Discussion Recap: Towards a Gender Responsive Approach to Food &Nutrition Security in the Sahel and West Africa
Women play a pivotal role in a wide range of activities supporting food and nutrition security. They are the powerhouses of the Sahel and West African food economy. Two-thirds of all employed women work across the food system, accounting for half of the labour force. They dominate off-farm segments of food value chains including food processing and selling as well as food-away-from-home. They are also important actors in cross-border trade.
Nevertheless, access to affordable and nutritious foods is beyond the reach of many women and girls. Low income and education levels, discriminatory laws, social norms, and practices such as those revealed in the Social Institutions and Gender Index (SIGI), drive food insecurity among women by curbing their ownership over assets such as land, water and energy as well as their access to financial services, social capital, information and technology, agricultural inputs and services. The double burden facing women balancing the demands of agricultural production and unpaid care and domestic work compound these inequalities.
In the Sahel and West Africa, more than 40% of women of reproductive age suffer from anaemia across 14 countries, driving maternal and child morbidity and undermining women’s economic empowerment. Obesity, which was practically unheard of in the region in the past, affects more women than men. Stunting, a measure of chronic malnutrition, often has its origins in utero due to, for example, poor maternal nutrition. Similarly, women who are overweight or obese are at a greater risk of giving birth to heavier babies, putting them at a higher risk of being overweight and obese as adults.
The 1995 Beijing Platform for Action (BPfA) recognised gender-mainstreaming as an indispensable strategy for achieving gender equality, including in the area of food security. Yet, 25 years later, many responses still tend to operate in silos and focus narrowly on improving women’s agency or access to information for example, instead of addressing the social, structural, and institutional barriers that hamper food and nutrition security among women and girls. Policies also often fail to include men and boys, yet understanding the drivers behind their motivations and behaviours is key to addressing unspoken societal barriers to gender equality.The major challenge lies in developing inclusive policy responses that address these barriers. This could help pave the way towards a more sustainable and transformative change within the West African food system and fuel progress towards achieving not only the “zero hunger” goal (SDG 2) but also “gender equality” (SDG 5).
The OECD Development Centre is collaborating with the Sahel and West Africa Club Secretariat to host an interactive discussion on the Wikigender platform on the topic “Towards a Gender-Responsive Approach to Food and Nutrition Security in the Sahel and West Africa”. The objective is to contribute to a process of mutual learning and dialogue that can inspire more gender-responsive and sustainable solutions to food and nutrition insecurity.
Drawing on your experience and expertise, we would like to identify some concrete and promising examples of gender-responsive food and nutrition security programming, and explore and discuss the key lessons learned. (See: Concept Note)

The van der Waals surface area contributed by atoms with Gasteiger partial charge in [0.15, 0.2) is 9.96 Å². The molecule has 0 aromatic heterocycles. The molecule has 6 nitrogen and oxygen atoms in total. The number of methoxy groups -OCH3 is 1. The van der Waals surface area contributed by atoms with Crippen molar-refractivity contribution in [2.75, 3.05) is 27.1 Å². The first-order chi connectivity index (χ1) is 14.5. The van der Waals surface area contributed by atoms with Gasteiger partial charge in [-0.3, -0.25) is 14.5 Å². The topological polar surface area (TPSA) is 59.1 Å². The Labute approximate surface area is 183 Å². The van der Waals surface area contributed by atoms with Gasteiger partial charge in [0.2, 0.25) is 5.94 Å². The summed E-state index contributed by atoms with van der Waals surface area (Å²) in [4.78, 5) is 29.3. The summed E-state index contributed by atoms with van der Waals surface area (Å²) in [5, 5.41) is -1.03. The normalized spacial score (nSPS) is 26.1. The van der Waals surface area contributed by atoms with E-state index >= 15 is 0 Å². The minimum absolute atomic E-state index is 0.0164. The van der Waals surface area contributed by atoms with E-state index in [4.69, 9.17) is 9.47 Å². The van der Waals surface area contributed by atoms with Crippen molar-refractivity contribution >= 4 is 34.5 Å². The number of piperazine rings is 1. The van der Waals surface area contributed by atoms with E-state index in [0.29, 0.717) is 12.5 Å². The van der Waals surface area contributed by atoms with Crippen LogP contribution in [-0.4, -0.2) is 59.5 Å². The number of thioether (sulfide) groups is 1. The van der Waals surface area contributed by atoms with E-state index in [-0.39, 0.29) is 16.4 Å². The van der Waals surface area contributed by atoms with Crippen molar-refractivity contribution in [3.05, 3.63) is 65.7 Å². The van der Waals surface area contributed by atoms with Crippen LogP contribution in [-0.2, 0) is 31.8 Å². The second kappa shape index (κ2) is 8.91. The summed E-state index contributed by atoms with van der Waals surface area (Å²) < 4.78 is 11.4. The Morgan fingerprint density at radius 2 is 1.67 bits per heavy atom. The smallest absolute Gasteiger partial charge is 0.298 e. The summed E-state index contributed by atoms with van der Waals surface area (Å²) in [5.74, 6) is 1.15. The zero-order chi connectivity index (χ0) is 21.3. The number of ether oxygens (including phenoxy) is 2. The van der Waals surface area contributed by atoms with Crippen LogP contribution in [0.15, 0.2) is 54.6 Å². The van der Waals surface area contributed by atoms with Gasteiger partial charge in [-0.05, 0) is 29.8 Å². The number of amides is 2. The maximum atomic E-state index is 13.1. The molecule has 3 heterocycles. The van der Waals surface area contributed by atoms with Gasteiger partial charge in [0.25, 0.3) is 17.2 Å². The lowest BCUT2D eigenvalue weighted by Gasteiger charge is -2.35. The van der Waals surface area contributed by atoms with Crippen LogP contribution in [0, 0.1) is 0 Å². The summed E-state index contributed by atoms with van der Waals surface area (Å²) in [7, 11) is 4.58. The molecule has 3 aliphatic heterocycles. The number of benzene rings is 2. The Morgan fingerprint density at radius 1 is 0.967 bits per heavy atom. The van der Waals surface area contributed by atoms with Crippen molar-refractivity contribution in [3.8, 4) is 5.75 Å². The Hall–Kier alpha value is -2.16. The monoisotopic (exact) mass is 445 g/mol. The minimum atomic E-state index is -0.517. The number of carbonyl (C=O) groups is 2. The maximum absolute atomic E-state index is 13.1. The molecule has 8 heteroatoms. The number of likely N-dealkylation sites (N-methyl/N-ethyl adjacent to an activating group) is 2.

- What is at risk when food and nutrition security programming fails to take gender into account?
- What does “gender-mainstreaming” in food and nutrition security policies and programmes mean in practice?
- How can the availability of sex-disaggregated food and nutrition security data be improved?
- How can early-warning systems be more gender-responsive?
- What are some of the key lessons learned from best practices around gender-responsive programming in the area of food and nutrition security? What are the success factors and how can they be scaled-up?
- Can cash transfers alleviate food insecurity and strengthen gender equality? What specific measures need to be taken to ensure that cash transfers achieve gender-equitable outcomes?
- Emerging research shows that the Covid-19 pandemic is likely to exacerbate the gendered nature of food and nutrition insecurity globally. What actions can be taken to prevent the most serious damage to the economic empowerment of women in general and particularly rural women?
- What can be done to bring attention to gender-responsive food and nutrition security programming among the region’s decision-making bodies?
- Are there lessons to be learned from other regions?
- How can women be empowered to exercise their rights and take active participation in decision-making bodies?
OECD/SWAC (2018), “Gender Inequality in West African Social Institutions”, West African Papers, No. 13, OECD Publishing, Paris, https://doi.org/10.1787/fe5ea0ca-en.
OECD/SWAC (2018), “Agriculture, food and jobs in West Africa”, West African Papers, No. 14, OECD Publishing, Paris, https://www.oecd.org/swac/topics/food-system-transformations/handout-agriculture-food-jobs-west-africa.pdf.
OECD/SWAC (2019), “Integrating gender analysis into food & nutrition security early warning systems in West Africa”, West African Papers, No. 24, OECD Publishing, Paris, https://doi.org/10.1787/abd5f499-en.
OECD/SWAC (2019), “Women suffering from anaemia – a major challenge”, Maps & Facts No. 78, Paris, http://www.west-africa-brief.org/content/en/women-suffering-anaemia-%E2%80%93-major-challenge.
OECD (2019), “SIGI 2019 Global Report: Transforming Challenges into Opportunities”, Social Institutions and Gender Index, OECD Publishing, Paris, https://doi.org/10.1787/bc56d212-en.